Scuba Diving in The Red Sea – Best Travel Guide

The Red Sea in Egypt is famous for scuba diving because the weather is nice, the water is clear, and there are beautiful reefs to see at any time of the year. You can get the most out of scuba diving in the Red Sea if you go on Memphis excursions. Trustworthy dive shops will be happy to give you information about scuba diving and set up courses, daily tours, and live-aboard trips to almost any location, such as the towering coral formations of Taba and the sheer walls of Ras Mohammed, the sunken ships of Sha’ab Abu Nuhas, and the uninhabited offshore islands of The Brothers and Zabargad.


Egypt calls the Red Sea the “Garden of Allah” because of all the different kinds of sea life.

Scuba diving in the red sea egypt

The Red Sea in Egypt has some of the best conditions for scuba diving. The water temperature ranges from 18 to 26 degrees Celsius all year, and there are amazing underwater landscapes, such as spectacular walls and shipwrecks, over 1,000 species of fish, and sunny, pleasant weather. Egypt’s Red Sea is in the middle of Africa (18–40 degrees Celsius).

With the help of our detailed dive site maps, you can get an idea of the different places in the Red Sea where scuba diving is possible. Because of all these things, it shouldn’t be surprising that scuba diving in the Red Sea is famous for vacationers. Anyone, from an eight-year-old to an active grandma, can try diving and have fun doing it. Diving is a sport that people of all ages and levels of skill can do.

At its narrowest point, the width of the Red Sea is about 350 km. The Red Sea is a vast body of water (220 miles). It is surrounded on the north by the Gulfs of Suez and Aqaba and on the south by the Bab el-Mandeb Strait, several hundred meters deep. Some people think the name Mare Rostrum, which means “the Red Region,” came from the red bauxite mountains surrounding the water. There’s no doubt that these mountains contribute to the unique environment of the sea. About 25 million years ago, it came into being when Africa and the Arabian Peninsula broke apart.


1- The wreck of the SS Thistlegorm in Ras Muhammad:

Scuba Diving in Red Sea

The SS Thistlegorm Wreck is considered by many to be the best wreck dive that has ever happened. The sunk SS Thistlegorm can be found in the area of the Strait of Gubal, which is north of the Red Sea. During World War II, this ship sank during a battle. It was a British transport ship that was 128 meters long and was sunk by German planes in 1941.

One of the most exciting things about diving at the SS Thistlegorm Wreck is finding valuables. There are two locomotives, two tanks, several army trucks, jeeps, motorbikes, boots, boxes of guns, and a wide variety of airplane and car parts. In addition, there are two sets of tanks and two locomotives. It’s like opening up a time capsule when you do that! You’ll need to do at least two dives to see everything on this shipwreck.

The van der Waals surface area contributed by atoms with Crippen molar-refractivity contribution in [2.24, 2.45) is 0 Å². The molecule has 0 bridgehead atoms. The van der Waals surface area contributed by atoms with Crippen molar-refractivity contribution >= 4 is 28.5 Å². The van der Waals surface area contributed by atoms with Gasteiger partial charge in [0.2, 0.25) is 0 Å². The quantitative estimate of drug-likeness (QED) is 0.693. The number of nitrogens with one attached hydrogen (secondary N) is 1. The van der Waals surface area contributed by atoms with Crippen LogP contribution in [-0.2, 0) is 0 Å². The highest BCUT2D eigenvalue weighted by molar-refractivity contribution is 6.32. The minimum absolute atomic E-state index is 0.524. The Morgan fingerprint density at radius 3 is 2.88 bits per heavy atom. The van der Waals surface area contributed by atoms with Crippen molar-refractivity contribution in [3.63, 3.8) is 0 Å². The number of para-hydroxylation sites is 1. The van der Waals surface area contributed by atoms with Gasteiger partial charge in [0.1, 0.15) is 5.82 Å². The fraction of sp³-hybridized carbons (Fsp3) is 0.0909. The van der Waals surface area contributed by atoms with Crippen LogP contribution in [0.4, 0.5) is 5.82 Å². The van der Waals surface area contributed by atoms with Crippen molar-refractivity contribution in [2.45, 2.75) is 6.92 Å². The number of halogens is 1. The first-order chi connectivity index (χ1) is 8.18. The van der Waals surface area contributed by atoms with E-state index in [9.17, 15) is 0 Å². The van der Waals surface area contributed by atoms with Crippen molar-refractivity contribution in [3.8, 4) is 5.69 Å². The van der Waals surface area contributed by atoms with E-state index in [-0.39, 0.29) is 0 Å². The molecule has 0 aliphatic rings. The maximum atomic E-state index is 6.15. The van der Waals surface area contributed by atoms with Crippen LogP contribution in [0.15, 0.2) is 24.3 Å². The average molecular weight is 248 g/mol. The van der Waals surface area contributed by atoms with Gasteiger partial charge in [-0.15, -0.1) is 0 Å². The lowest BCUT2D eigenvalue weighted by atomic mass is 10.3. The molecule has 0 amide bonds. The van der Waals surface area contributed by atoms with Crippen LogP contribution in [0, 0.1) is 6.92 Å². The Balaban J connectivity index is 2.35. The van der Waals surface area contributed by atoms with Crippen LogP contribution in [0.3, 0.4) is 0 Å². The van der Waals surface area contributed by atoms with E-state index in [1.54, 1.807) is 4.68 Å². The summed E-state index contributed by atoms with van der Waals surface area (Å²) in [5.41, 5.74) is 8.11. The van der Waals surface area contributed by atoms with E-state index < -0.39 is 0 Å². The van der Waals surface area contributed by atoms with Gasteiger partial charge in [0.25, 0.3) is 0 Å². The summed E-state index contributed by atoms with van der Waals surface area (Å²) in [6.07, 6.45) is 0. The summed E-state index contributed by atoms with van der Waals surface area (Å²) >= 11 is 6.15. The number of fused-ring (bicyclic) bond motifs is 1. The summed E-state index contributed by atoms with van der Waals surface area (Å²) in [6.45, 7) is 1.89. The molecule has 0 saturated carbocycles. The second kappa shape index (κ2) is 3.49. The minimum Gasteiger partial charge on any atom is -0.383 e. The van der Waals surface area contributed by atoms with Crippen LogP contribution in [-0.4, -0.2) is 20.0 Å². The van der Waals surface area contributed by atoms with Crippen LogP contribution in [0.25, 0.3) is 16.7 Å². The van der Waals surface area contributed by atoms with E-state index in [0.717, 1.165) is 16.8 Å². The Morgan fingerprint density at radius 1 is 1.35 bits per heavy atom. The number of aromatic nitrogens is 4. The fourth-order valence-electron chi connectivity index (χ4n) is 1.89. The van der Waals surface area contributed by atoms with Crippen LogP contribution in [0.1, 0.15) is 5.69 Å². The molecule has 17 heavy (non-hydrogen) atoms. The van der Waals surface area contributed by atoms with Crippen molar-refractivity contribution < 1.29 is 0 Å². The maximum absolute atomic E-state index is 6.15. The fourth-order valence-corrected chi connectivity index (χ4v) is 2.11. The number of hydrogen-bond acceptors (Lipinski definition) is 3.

If wreck diving is your thing, you won’t find a better place than this one. It is possible to get into the hold regions and get the many items stored there. On board the ship is the anti-aircraft cannon that has not been taken off.The wreck of the SS Thistlegorm is 30 meters deep in the water.

When we talk about depths, we’re talking about a range that goes from 32 meters at the prop to just 16 meters at the shallowest point. Divers should be warned that there may be strong currents at this spot. Even though it is usually easy to see, there is still a chance that silt in the water caused by the winds and tides will make it hard to see. Divers who want to check out the motorbikes, trucks, armored vehicles, firearms, and other cargo can enter the hold in an upright position.

Scuba Diving in The Red Sea

The Blue Hole is a fantastic place to go diving. It is on the eastern side of Sinai, not too far from Dahab, which is on the coast of the Red Sea.

The blue hole is a cave with a 130-meter-wide, 130-meter-deep basin filled with water. It is shaped like a crater. It is split into two parts. The first, called the “saddle,” is a 6-meter-deep tunnel that goes straight into the water. The second, called the “arch,” is a deeper tunnel that goes to the surface and is 60 meters long.

Even though it is entirely underwater, it looks like a small street and is in the middle of the coral reefs. Divers can walk or swim a short distance from the beach to get there quickly and easily. Divers are familiar with this area because it has a lot of fish and other sea life, as well as beautiful coral structures.

The Blue Hole in Dahab is a must-see for any scuba diver. It has been called “the most beautiful and terrifying diving tunnel in the world” and “the witch of divers.”
Divers from all over the world go to the Egyptian city of Dahab, on the coast of the Red Sea, to take on the dangerous Blue Hole. Because many divers have died there, the Blue Hole is also known as the Garden of Bones.

Divers come from all over the world to the Blue Hole because, according to urban legend, it was made when a comet hit Earth a long time ago, causing the hole to form and some of the most beautiful coral reefs and marine life to grow there.

The Blue Hole is known as “the cemetery of divers” because, over the past 15 years, about 130 scuba divers have gone missing while trying to explore it. Because of this, the Blue Hole has gone from being “the most beautiful place to dive” to “the most dangerous.” In the area of the Blue Hole, there is a collection of items with the names of the early pioneers of deep diving who have since died (Dave Shaw, Cheek Exley, and many others).